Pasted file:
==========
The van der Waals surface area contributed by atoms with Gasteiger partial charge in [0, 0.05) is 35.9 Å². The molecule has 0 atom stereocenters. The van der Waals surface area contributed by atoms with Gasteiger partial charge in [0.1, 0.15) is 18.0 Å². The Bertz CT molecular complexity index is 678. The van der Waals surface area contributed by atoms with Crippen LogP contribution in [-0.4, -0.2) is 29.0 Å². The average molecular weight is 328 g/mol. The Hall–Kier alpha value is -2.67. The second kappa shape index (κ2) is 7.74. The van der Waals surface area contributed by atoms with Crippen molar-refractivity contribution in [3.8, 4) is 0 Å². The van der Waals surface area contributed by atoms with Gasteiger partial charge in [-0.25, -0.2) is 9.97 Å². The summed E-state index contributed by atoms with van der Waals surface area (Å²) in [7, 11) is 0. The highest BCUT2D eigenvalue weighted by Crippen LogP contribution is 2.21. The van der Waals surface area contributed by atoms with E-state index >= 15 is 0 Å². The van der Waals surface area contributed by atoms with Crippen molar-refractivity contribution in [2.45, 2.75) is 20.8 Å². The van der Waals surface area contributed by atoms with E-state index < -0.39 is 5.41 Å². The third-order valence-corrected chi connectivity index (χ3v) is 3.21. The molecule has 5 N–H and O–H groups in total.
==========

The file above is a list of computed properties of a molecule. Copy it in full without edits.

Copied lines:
The van der Waals surface area contributed by atoms with Gasteiger partial charge in [0, 0.05) is 35.9 Å². The molecule has 0 atom stereocenters. The van der Waals surface area contributed by atoms with Gasteiger partial charge in [0.1, 0.15) is 18.0 Å². The Bertz CT molecular complexity index is 678. The van der Waals surface area contributed by atoms with Crippen LogP contribution in [-0.4, -0.2) is 29.0 Å². The average molecular weight is 328 g/mol. The Hall–Kier alpha value is -2.67. The second kappa shape index (κ2) is 7.74. The van der Waals surface area contributed by atoms with Crippen molar-refractivity contribution in [3.8, 4) is 0 Å². The van der Waals surface area contributed by atoms with Gasteiger partial charge in [-0.25, -0.2) is 9.97 Å². The summed E-state index contributed by atoms with van der Waals surface area (Å²) in [7, 11) is 0. The highest BCUT2D eigenvalue weighted by Crippen LogP contribution is 2.21. The van der Waals surface area contributed by atoms with E-state index >= 15 is 0 Å². The van der Waals surface area contributed by atoms with Crippen molar-refractivity contribution in [2.45, 2.75) is 20.8 Å². The van der Waals surface area contributed by atoms with E-state index < -0.39 is 5.41 Å². The third-order valence-corrected chi connectivity index (χ3v) is 3.21. The molecule has 5 N–H and O–H groups in total.